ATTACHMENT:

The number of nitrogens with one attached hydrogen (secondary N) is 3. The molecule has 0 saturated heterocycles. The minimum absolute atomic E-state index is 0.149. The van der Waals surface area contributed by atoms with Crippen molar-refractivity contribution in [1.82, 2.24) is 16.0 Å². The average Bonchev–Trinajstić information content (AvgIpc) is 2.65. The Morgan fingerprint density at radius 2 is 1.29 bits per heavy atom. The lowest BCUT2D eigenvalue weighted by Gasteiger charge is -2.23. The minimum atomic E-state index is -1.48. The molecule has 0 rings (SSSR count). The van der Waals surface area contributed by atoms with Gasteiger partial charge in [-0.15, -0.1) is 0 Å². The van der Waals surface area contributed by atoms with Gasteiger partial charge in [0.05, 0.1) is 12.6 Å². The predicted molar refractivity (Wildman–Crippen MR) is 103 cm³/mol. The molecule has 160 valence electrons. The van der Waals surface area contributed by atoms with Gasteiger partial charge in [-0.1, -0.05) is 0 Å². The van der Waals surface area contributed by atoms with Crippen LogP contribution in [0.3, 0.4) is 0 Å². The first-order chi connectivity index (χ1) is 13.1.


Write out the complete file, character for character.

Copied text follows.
The number of nitrogens with one attached hydrogen (secondary N) is 3. The molecule has 0 saturated heterocycles. The minimum absolute atomic E-state index is 0.149. The van der Waals surface area contributed by atoms with Crippen molar-refractivity contribution in [1.82, 2.24) is 16.0 Å². The average Bonchev–Trinajstić information content (AvgIpc) is 2.65. The Morgan fingerprint density at radius 2 is 1.29 bits per heavy atom. The lowest BCUT2D eigenvalue weighted by Gasteiger charge is -2.23. The minimum atomic E-state index is -1.48. The molecule has 0 rings (SSSR count). The van der Waals surface area contributed by atoms with Gasteiger partial charge in [-0.15, -0.1) is 0 Å². The van der Waals surface area contributed by atoms with Gasteiger partial charge in [0.05, 0.1) is 12.6 Å². The predicted molar refractivity (Wildman–Crippen MR) is 103 cm³/mol. The molecule has 160 valence electrons. The van der Waals surface area contributed by atoms with Gasteiger partial charge in [-0.1, -0.05) is 0 Å². The van der Waals surface area contributed by atoms with Crippen LogP contribution in [0.3, 0.4) is 0 Å². The first-order chi connectivity index (χ1) is 13.1.